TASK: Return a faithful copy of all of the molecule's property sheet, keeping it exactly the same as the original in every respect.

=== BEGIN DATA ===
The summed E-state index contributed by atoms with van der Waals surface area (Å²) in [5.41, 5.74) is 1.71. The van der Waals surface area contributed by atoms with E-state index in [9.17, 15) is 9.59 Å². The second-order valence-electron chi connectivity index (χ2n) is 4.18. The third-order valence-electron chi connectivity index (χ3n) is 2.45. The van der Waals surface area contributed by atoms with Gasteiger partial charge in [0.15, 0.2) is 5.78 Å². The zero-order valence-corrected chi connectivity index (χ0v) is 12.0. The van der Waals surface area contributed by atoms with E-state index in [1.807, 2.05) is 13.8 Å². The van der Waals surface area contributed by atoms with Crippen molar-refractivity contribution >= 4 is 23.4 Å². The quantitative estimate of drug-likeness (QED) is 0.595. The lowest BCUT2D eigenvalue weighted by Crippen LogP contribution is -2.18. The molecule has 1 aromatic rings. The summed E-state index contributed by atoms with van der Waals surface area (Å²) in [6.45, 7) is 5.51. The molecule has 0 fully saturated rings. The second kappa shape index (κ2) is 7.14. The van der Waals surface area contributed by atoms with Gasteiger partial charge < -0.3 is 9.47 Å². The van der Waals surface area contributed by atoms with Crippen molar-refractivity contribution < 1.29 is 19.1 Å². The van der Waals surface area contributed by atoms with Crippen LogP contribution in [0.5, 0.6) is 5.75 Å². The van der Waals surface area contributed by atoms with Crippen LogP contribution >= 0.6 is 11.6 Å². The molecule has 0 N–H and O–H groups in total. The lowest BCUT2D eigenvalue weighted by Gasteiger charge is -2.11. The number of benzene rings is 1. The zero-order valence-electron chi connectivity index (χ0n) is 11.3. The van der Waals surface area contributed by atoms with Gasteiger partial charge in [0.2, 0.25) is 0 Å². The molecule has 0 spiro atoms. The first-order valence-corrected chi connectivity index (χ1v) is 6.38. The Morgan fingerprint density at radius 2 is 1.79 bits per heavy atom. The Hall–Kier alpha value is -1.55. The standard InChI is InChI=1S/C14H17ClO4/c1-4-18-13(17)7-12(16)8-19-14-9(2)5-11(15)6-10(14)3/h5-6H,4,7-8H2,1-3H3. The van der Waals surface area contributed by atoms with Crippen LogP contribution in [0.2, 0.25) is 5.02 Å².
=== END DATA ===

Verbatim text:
The summed E-state index contributed by atoms with van der Waals surface area (Å²) in [5.41, 5.74) is 1.71. The van der Waals surface area contributed by atoms with E-state index in [9.17, 15) is 9.59 Å². The second-order valence-electron chi connectivity index (χ2n) is 4.18. The third-order valence-electron chi connectivity index (χ3n) is 2.45. The van der Waals surface area contributed by atoms with Gasteiger partial charge in [0.15, 0.2) is 5.78 Å². The zero-order valence-corrected chi connectivity index (χ0v) is 12.0. The van der Waals surface area contributed by atoms with E-state index in [1.807, 2.05) is 13.8 Å². The van der Waals surface area contributed by atoms with Crippen molar-refractivity contribution >= 4 is 23.4 Å². The quantitative estimate of drug-likeness (QED) is 0.595. The lowest BCUT2D eigenvalue weighted by Crippen LogP contribution is -2.18. The molecule has 1 aromatic rings. The summed E-state index contributed by atoms with van der Waals surface area (Å²) in [6.45, 7) is 5.51. The molecule has 0 fully saturated rings. The second kappa shape index (κ2) is 7.14. The van der Waals surface area contributed by atoms with Gasteiger partial charge < -0.3 is 9.47 Å². The van der Waals surface area contributed by atoms with Crippen molar-refractivity contribution < 1.29 is 19.1 Å². The van der Waals surface area contributed by atoms with Crippen LogP contribution in [0.5, 0.6) is 5.75 Å². The van der Waals surface area contributed by atoms with Crippen LogP contribution >= 0.6 is 11.6 Å². The molecule has 0 N–H and O–H groups in total. The lowest BCUT2D eigenvalue weighted by Gasteiger charge is -2.11. The number of benzene rings is 1. The zero-order valence-electron chi connectivity index (χ0n) is 11.3. The van der Waals surface area contributed by atoms with Gasteiger partial charge in [0.2, 0.25) is 0 Å². The molecule has 0 spiro atoms. The first-order valence-corrected chi connectivity index (χ1v) is 6.38. The Morgan fingerprint density at radius 2 is 1.79 bits per heavy atom. The Hall–Kier alpha value is -1.55. The standard InChI is InChI=1S/C14H17ClO4/c1-4-18-13(17)7-12(16)8-19-14-9(2)5-11(15)6-10(14)3/h5-6H,4,7-8H2,1-3H3. The van der Waals surface area contributed by atoms with Crippen LogP contribution in [0.2, 0.25) is 5.02 Å².